It’s worth noting that customers on unlimited data plans already have this restriction, and that according to O2, fewer than 1% of the company’s pay monthly customers get close to using 25GB of data when roaming anyway.
So this is unlikely to affect many people, but it does mean that if you are a heavy data user in Europe then things could get quite expensive – though O2 will text you when you approach your limit and again when you reach it, so there shouldn’t be any surprises.
These changes apply to roaming in O2’s ‘Europe Zone’, meaning Austria, Azores, Belgium, Bulgaria, Canary Islands, Croatia, Cyprus, Czech Republic, Denmark, Estonia, Finland, France, French Guiana, Germany, Gibraltar, Greece, Guadeloupe, Guernsey, Hungary, Iceland, Ireland, Isle of Man, Italy, Jersey, Latvia, Liechtenstein, Lithuania, Luxembourg, Madeira, Malta, Martinique, Mayotte, Monaco, Netherlands, Norway, Poland, Portugal, Reunion, Romania, Saint Barthelemy, Saint Martin, San Marino, Slovakia, Slovenia, Spain, Sweden, Switzerland and Vatican City.
There’s currently no limit to how many minutes or texts you can use while roaming in these places (within your UK allowance) and that will presumably remain the case after these changes, as O2 hasn’t said otherwise.
Roaming on other networks
Many smaller UK networks have yet to reveal plans, but we’ve asked each for an update. We’ve heard back from Tesco Mobile and Sky Mobile, and you can read statements from each network below.
“Sky Mobile customers will not be charged roaming charges in EU countries and will be able to continue to use their data, call and text allowances as they do in the UK.”
“‘We have no current plans to reintroduce EU roaming charges.”
“At iD Mobile we remain committed to providing our customers with great value plans that they can use at home and in 50 destinations worldwide. We are constantly reviewing the offers and services we provide to ensure the best value for our customers and will update customers as needed should anything change.”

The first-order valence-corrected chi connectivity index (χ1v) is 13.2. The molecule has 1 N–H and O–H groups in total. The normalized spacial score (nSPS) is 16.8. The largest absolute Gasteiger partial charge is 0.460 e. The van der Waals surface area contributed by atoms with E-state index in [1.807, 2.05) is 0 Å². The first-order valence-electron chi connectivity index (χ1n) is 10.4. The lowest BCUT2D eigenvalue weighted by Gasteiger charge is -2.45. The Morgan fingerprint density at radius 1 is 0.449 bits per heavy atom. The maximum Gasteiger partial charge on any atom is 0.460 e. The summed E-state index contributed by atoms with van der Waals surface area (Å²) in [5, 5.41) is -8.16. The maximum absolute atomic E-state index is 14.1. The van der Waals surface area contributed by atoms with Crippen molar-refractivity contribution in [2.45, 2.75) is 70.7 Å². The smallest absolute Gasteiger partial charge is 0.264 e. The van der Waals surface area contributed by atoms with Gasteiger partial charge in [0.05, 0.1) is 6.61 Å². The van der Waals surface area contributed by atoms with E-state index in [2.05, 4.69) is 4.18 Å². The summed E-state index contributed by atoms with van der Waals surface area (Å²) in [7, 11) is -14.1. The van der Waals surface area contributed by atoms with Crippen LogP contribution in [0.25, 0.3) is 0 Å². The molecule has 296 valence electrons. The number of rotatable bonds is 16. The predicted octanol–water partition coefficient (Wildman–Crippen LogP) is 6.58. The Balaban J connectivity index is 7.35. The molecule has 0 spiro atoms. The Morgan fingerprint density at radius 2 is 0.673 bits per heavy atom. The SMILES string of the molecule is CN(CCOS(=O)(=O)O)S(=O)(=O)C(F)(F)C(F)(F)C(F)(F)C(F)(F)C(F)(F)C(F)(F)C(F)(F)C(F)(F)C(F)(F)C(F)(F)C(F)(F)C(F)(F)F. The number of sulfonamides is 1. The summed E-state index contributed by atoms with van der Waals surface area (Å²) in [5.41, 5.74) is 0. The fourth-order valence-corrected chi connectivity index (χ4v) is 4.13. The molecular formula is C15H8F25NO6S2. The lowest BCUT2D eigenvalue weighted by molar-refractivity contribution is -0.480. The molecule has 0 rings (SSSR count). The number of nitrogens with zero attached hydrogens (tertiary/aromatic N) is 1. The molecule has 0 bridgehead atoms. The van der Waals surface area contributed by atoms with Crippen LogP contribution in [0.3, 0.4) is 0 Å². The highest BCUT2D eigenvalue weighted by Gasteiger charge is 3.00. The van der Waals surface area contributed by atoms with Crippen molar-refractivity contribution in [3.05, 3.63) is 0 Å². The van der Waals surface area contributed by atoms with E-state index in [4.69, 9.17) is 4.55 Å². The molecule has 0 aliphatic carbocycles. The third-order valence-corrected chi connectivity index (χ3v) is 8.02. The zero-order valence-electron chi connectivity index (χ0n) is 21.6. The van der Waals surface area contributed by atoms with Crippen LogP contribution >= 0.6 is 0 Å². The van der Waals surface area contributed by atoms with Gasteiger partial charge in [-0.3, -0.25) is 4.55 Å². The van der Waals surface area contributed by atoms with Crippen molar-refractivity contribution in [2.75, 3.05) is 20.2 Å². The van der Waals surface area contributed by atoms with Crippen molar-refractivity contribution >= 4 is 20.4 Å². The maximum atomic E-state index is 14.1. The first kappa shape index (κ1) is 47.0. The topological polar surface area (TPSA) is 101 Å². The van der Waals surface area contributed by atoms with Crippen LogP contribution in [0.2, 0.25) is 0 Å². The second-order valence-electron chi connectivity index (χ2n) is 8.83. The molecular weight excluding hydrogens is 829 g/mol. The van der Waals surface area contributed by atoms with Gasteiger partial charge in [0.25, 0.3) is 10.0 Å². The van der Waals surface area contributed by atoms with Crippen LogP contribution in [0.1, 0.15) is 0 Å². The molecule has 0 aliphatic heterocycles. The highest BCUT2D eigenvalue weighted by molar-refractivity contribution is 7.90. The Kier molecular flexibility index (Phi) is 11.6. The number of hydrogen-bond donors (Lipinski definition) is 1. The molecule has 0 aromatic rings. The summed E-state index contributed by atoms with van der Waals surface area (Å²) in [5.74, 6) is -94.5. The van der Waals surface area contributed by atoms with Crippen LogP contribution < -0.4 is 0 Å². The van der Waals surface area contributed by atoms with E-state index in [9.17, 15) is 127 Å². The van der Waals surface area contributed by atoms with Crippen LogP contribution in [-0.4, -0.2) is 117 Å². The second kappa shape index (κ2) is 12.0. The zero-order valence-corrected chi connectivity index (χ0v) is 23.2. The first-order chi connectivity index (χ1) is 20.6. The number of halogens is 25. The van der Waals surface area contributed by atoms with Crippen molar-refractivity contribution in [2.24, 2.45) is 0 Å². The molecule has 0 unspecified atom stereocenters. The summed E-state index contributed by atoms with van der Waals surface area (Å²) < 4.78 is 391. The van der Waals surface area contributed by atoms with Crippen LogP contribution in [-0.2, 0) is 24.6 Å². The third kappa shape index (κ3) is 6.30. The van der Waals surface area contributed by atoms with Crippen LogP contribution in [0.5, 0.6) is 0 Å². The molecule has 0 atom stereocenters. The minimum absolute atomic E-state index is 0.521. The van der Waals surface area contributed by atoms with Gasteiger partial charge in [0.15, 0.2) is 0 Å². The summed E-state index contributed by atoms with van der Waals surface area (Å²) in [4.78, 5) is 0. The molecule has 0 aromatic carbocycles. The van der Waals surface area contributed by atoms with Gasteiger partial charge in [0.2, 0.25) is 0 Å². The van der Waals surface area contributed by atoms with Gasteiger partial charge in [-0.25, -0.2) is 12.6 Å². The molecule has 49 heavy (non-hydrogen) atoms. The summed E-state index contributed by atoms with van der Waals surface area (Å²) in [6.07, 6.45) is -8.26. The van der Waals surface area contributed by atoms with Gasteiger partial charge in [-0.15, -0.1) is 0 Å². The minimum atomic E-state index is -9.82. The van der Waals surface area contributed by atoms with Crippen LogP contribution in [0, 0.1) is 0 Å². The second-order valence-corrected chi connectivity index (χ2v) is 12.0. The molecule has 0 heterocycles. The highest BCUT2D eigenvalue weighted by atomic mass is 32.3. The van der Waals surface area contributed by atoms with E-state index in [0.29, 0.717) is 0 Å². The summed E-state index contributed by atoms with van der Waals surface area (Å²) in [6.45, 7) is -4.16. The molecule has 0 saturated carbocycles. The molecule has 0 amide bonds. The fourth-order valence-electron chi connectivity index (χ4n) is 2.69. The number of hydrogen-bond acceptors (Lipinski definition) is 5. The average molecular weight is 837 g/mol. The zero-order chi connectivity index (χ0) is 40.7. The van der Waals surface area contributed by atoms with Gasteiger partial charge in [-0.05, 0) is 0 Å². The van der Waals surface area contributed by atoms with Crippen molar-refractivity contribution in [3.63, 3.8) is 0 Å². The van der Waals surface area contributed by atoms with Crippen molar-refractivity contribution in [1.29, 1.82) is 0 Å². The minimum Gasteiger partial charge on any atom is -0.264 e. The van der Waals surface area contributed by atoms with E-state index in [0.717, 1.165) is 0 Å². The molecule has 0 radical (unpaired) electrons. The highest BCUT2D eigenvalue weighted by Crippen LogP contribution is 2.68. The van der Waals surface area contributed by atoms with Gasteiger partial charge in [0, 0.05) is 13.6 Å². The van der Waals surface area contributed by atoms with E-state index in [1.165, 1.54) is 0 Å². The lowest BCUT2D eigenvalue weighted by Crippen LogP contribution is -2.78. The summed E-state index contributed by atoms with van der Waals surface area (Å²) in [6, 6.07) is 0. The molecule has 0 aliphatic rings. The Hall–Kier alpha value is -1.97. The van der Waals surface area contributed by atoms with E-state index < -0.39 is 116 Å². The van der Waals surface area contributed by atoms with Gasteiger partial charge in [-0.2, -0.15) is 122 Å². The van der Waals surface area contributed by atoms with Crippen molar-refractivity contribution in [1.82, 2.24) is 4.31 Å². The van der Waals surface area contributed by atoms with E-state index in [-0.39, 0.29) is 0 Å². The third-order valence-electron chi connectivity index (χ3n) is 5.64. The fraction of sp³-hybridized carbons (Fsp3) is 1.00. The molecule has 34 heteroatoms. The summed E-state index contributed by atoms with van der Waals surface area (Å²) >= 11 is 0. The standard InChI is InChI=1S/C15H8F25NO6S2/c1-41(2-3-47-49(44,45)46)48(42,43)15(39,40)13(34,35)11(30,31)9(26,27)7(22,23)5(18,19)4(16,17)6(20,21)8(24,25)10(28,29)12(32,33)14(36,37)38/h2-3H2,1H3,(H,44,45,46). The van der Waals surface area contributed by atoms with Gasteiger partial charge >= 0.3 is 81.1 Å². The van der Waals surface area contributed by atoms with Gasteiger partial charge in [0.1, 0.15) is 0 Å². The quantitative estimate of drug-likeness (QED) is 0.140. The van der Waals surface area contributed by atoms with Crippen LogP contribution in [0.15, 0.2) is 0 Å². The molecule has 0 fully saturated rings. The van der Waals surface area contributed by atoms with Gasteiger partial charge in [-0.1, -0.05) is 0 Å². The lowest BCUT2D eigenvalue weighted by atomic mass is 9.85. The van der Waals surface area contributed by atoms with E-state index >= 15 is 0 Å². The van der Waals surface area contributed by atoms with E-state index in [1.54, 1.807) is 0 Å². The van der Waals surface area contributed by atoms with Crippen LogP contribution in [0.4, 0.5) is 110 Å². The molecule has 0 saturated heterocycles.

“We here at giffgaff are aware of some telcos re-introducing roaming charge changes to those travelling from the UK to the EU. At present, we have no immediate plans to reintroduce roaming charges to our members (what we call our customers) travelling to the EU.”
EE has also confirmed to TechRadar that BT Mobile and other MVNOs (mobile virtual network operators) that use EE’s infrastructure, such as Plusnet Mobile, have not announced what if any changes there will be to their roaming terms.
The UK’s other mobile networks, such as VOXI, are also yet to comment on how the roaming situation will change, but we’d expect in most cases it will.
Notably, EE is run by BT, which also owns Plusnet Mobile, so don’t be surprised if BT Mobile and Plusnet Mobile see similar changes to EE.
Likewise, VOXI and Talkmobile are owned by Vodafone, and Smarty Mobile is owned by Three.
How else can you avoid roaming charges when abroad?
The good news is that these days you can travel without having to rely on your phone signal alone. Wi-Fi hotspots are fast, reliable and everywhere. And they’re easy to find thanks to WiFi Map.
Just make sure you turn roaming off in your settings. Not making calls or using the internet isn’t enough – as your phone could still be using data in the background.
If you need a mobile connection that’s… you know, mobile and not tethered to a particular place, you can buy local SIM cards in some countries. But your phone will have to be unlocked and you might still pay extra to call the UK.